The study of attractors (stable states and/or cyclic attractors) of biological regulatory systems relates to its asymptotic behaviours. The identification of such attractors has received some attention from the logical modelling community, yielding several methodologies for its identification.

However, the identification of the corresponding basins of attraction has received less attention, due to the need to explicitly generate the associated dynamics (which is computationally heavy).

Here, we present a methodology to compute the basins of attraction of a given logical model, based on the computation of the reverse dynamics starting from each attractor of interest.

For this, it relies on a set of Python scripts to control the calls to the BoolSim simulation tool and the bioLQM Logical Qualitative Models library.

## Download

You can get all the necessary code containing the scripts and tools (for MacOSX and Linux) here: 2017-ReverseModels-Code.tgz

├── examples │ ├── calzone2010 │ │ ├── Calzone_2010_reduced.sbml │ │ └── Calzone_2010.sbml │ └── toy_multivalued │ └── toymultivalued.sbml ├── get_pattern.py ├── README_pattern.txt ├── README.txt ├── reverse_study.py ├── TODO_aurelien.txt └── tools ├── bioLQM │ ├── bioLQM-0.4-SNAPSHOT-jar-with-dependencies.jar │ └── reverse.js ├── boolSim │ ├── Linux │ │ ├── boolSim │ │ └── boolSim_setutils │ ├── MacOSX │ │ ├── boolSim │ │ └── boolSim_setutils │ └── README.txt └── espresso ├── Linux │ └── espresso-64bit └── MacOSX └── espresso-64bit

(Please ensure that you have execution permission on the `boolSim`, `boolSim_setutils` and `espresso-64bit` binaries on your filesystem).

## Computing basins of attraction

The Python script `reverse_study.py` from an initial logical model, in the .sbml format, performs the following steps to obtain the basins of attraction.

### a) Boolean/reverse models

Given a logical model `model.sbml`, using the bioLQM Logical Qualitative Models library, it computes:

- the corresponding Boolean model (it will be the same if all model variables are Boolean the corresponding Boolean), saving it at
`model_bool.sbml`; - then it takes the Boolean model and computes its corresponding reverse model, saving it at
`model_bool_reversed.sbml`.

### b) Attractors

Using the BoolSim simulation tool, it takes the Boolean model `model_bool.sbml` and computes all reachable attractors, saving them with the following filenames:

model_attractor_1.txt ... model_attractor_n.txt

### c) Basins of attraction

Using the reverse Boolean model `model_bool_reversed.sbml`, for each of the attractors found at step b), it computes all the reachable states. The states reachable from the attractor using the reverse Boolean model, will correspond to the states defining the basin of attraction in the original Boolean model. Each of these sets of states are saved with the following filenames:

model_reached_1.txt ... model_reached_n.txt

### d) Strict basins of attraction

In the case of more than one attractor (and basin of attraction), it uses the `boolSim_setutils` to compute differences between all basins of attraction and obtain the strict basin of attraction of each attractor. Each of these sets of states are saved with the following filenames:

model_reached_strict_1.txt ... model_reached_strict_n.txt

### Usage

You can launch the `reverse_study.py` Python script to obtain to compute the (strict) basins of attraction for more than one model file, in the following manner:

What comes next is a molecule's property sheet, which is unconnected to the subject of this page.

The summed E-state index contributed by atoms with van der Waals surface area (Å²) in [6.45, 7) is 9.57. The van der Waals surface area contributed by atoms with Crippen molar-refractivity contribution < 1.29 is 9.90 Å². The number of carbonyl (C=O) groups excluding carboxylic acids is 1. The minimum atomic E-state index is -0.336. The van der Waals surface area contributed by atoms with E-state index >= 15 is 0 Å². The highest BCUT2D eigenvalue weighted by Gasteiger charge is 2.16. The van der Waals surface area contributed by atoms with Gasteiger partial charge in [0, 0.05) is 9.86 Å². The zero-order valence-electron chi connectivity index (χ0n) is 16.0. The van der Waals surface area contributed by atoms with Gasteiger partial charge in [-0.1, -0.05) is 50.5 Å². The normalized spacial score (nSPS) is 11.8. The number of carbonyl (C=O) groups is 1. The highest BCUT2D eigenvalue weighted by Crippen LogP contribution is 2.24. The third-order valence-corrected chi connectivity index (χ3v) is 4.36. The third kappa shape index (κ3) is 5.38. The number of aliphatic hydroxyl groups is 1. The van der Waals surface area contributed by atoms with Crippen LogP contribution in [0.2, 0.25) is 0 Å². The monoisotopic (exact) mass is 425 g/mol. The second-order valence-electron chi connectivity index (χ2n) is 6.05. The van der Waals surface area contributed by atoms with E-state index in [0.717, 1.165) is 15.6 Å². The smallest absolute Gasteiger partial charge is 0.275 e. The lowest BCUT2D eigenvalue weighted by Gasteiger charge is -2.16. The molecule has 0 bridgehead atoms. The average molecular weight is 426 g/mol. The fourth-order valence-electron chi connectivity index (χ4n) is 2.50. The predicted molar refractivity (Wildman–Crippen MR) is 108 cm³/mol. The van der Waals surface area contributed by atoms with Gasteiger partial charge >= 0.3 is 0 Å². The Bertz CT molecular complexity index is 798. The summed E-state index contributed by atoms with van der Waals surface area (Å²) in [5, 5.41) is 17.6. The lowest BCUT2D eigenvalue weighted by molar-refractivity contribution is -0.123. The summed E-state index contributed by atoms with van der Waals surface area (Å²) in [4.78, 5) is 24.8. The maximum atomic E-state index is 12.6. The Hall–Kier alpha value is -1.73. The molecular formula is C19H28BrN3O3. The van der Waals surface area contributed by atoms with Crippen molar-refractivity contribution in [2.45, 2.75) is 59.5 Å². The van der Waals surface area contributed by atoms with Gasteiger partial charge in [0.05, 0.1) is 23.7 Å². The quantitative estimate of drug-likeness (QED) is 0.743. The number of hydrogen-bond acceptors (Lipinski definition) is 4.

$ python reverse_study.py model1.sbml model2.sbml

## Minimising patterns

The Python script `get_pattern.py` permits to take a set of input files, containing a set of patterns/states, and obtain a minimal set of patterns (if possible) representing the initial set of patterns/states.

In order to do this, it relies on the tool ESPRESSO heuristic logic minimizer (Brayton *et al.*, 1984, Logic Minimization Algorithms for VLSI Synthesis, Kluwer Academic Publishers).

### Input formats

Each input file must have a .txt extension, and must be either an output file from BoolSim or an output file from ESPRESSO.

The script takes the filename `<some_file.txt>` and writes the output in a filename `<some_file_pattern.txt>`.

#### BoolSim output file

BoolSim output files describe a set of states/patterns as a matrix, where each column represent a state/pattern and each line represents the values of a given component throughout all states/patterns.

Value **2** is used to represent both values 0 and 1.

Gene Name/State No. S_1 S_2 S_3 GeneA 1 0 1 GeneB 0 2 1 GeneC 2 1 1 GeneD 0 0 0

#### ESPRESSO output file

ESPRESSO output files also describe a set of states/patterns as a matrix, but transposed with respect to the BoolSim one, where each line represent a state/pattern and each column represents the values of a given component throughout all states/patterns. It contains some additional information, like the number of variables and the number of patterns found.

Symbol **-** is used to represent both values 0 and 1.

.i 4 .o 1 .p 2 --10 1 10-0 1 .e

### Output format

The `get_pattern.py` produces a possibly minimal representation of a set of states/patterns as a file with tab-separated values, having a .tsv extension.

This file can be easily imported in a spreadsheet software (*e.g.*, Excel or Libreoffice).

Symbol ***** is used to represent both values 0 and 1.

GeneA GeneB GeneC GeneD * 0 1 0 1 0 * 0

The first line containing the information regarding the name of each variable, is only generated if the input file is a BoolSim output file, since ESPRESSO does not keep that information.

### Usage

You can launch the `get_pattern.py` Python script to obtain the patterns of more than one file, in the following manner:

$ python get_pattern.py file1.txt subdir/file2.txt In: file1.txt is_espresso Pattern: file1_pattern.txt In: subdir/file2.txt is_boolsim has_espresso Pattern: subdir/file2_pattern.txt